March 7, 2022
We’ve all had our moments of anger, upset, frustration and dismay at the current crisis in Ukraine – we’re thousands of miles away from the war here in the USA and yet still quite involved emotionally. This is due largely to the changes in media technology in the past few decades that enable instant reporting and live footage as well as drone camera coverage and even cell phone reporting. While many in Russia are being kept unawares of what is really transpiring outside their borders, the rest of the world is watching and waiting, as well as donating supplies and finances to help keep Ukraine free and independent.
One interesting subject related to the current conflagration that we’ve found to be trenchant to the data center industry is being explored by guest Data Center Frontier writer, Mark Houpt, Chief Information Security Officer at DataBank. Mr. Houpt considers the issue of cybersecurity for data centers, and how the war in eastern Europe could negatively affect U.S.-based companies and their data centers. As he explains it:
“Technology constantly shapes the way we monitor and perceive wars and conflicts such as what we’re now seeing. For example, more than 30 years ago, Operation Desert Storm was regarded as the first war fought on live TV, with satellite communications providing accurate images, footage, and updates on a daily basis. Similarly, the current Eastern European conflict could be considered the first war to be fought on social media. People are using social media platforms to share videos, distribute information, generate sympathy and support, and influence results. In many ways it’s succeeding, but it also may have unintentional cybersecurity results on a global level.
In this case, the public outcry—as voiced in millions of posts, comments, likes, and shares—has been heard by nonaligned entities and conglomerates of hackers sympathetic to Ukraine. In response, many are launching cyberattacks against the aggressor, which, in turn, has led to a temporary decrease in attacks against American companies and infrastructure. For CISOs and cybersecurity teams, this may seem to be good news—but only at first. The fact remains that these events are truly dynamic, especially in the case of one or more nonaligned entities targeting a powerful nation-state. These nations are accustomed to responding to attacks from other nations, not hard-to-identify hacker groups. This conflict is changing from moment to moment, and it’s conceivable it could affect the U.S. down the road.”
While it’s a bit of a jump to assume that the war in Ukraine will mean attacks on U.S. data centers down the road, we do know that Russia has attempted to influence our politics and culture in the past with cyber-tactics, so it makes sense it could happen again. Data Center security is already growing more important each and every year due to ransomware and viruses designed to ensnare and hold enterprises hostage for the financial benefit of bad actors and hackers, so proactive steps to battle cyber-attacks make a lot of sense. Houpt goes on to present several tips and steps to help shore-up a data center’s cybersecurity protocols:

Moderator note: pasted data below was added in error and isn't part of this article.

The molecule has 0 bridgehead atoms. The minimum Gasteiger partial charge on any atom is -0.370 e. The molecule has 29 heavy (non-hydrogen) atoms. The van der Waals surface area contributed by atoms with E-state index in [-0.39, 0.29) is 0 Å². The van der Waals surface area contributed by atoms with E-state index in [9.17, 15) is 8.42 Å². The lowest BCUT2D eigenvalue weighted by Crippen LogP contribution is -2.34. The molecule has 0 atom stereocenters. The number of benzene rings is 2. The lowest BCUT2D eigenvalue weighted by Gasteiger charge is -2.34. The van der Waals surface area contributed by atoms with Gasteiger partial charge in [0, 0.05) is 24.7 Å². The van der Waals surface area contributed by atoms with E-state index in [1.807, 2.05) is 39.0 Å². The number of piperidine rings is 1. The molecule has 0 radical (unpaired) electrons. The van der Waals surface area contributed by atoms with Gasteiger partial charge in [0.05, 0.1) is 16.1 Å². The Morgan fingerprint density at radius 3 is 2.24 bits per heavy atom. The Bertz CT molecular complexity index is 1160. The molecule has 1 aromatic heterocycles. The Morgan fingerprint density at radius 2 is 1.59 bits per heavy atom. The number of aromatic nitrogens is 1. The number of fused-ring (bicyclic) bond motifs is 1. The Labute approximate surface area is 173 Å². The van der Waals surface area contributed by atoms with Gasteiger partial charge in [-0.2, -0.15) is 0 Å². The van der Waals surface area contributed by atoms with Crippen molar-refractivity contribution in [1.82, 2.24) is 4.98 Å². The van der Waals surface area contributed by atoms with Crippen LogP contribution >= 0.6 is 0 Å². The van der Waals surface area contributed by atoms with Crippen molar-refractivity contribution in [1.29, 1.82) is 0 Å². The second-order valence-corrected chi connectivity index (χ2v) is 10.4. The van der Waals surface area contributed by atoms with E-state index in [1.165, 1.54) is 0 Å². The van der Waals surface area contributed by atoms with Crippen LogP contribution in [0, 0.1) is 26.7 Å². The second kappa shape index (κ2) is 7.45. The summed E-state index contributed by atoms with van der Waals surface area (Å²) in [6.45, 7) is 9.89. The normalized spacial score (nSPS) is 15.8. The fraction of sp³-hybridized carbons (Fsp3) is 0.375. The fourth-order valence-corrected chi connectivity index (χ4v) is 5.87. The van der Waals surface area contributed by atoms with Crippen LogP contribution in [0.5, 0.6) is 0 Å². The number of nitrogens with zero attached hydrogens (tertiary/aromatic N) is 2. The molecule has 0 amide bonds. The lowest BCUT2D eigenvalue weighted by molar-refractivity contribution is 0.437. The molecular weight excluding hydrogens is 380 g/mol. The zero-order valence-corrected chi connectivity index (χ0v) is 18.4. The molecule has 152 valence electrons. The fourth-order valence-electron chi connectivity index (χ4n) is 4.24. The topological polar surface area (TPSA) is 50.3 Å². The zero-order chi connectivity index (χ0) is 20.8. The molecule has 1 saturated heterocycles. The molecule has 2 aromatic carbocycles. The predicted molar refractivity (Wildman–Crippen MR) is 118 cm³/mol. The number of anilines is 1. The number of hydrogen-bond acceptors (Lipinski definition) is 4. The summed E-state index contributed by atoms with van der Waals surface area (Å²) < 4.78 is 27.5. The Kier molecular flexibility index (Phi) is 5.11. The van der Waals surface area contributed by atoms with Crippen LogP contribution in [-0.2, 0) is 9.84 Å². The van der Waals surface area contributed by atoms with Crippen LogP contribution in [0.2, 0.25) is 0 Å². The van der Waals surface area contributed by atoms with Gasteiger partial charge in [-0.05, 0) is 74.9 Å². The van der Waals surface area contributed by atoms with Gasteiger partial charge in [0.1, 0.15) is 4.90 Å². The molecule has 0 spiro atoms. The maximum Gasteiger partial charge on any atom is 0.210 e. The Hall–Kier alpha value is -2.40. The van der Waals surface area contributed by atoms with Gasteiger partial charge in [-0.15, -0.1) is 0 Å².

“Shields Up: Adhere to Data Center Security Best Practices
Now is not the time to relax your standards. If anything, it’s time for “shields up,” and this means increased scrutiny and discipline related to known cybersecurity best practices. For example, every company should be up to date when it comes to patching, data hygiene, and physical elements of security. This can include everything from making sure fuel contracts are current and backup generators are filled, to visitors wearing badges at all times.
Expand the Use of Intelligence Sources
One of the most valuable resources any cybersecurity professional should use is the right intelligence sources. Many companies tend to shy away from operational security intelligence and open-source intelligence (OSINT), perhaps because they consider it a government function, not business responsibility. Today’s climate calls for a change: re-evaluating this mindset and investing in effective OSINT tools can give you a valuable advantage.
There are companies and solutions that will mine Twitter and other social media platforms to consolidate data and use it to alert about possible threats. Users can even manage multiple Twitter feeds running at the same time to collect hashtags and monitor other trends and possible groundswells of threat activity. This type of functionality could be used during a crowd event or riot. Cybersecurity teams can track crowd locations, and if they get too close to a facility or data center, they can notify staff and take preventative measures to assure the facilities stay safe.“
Houpt goes on to list several other easy-to-follow tactics that can help to keep your data center (and your precious data) safer and well-protected. The gentleman knows what he’s talking about and the article is free to read – please check it out from Data Center Frontier by following this link.
While considering cybersecurity threats to your data center, please remember that Altus offers data center security consulting services as one of our main data center services to our valued clients. In business since 1996, we serve large and smaller enterprise clients with consultation and hands-on expertise to keep data centers growing and thriving. Let’s have a conversation about the state of your cybersecurity efforts in 2022!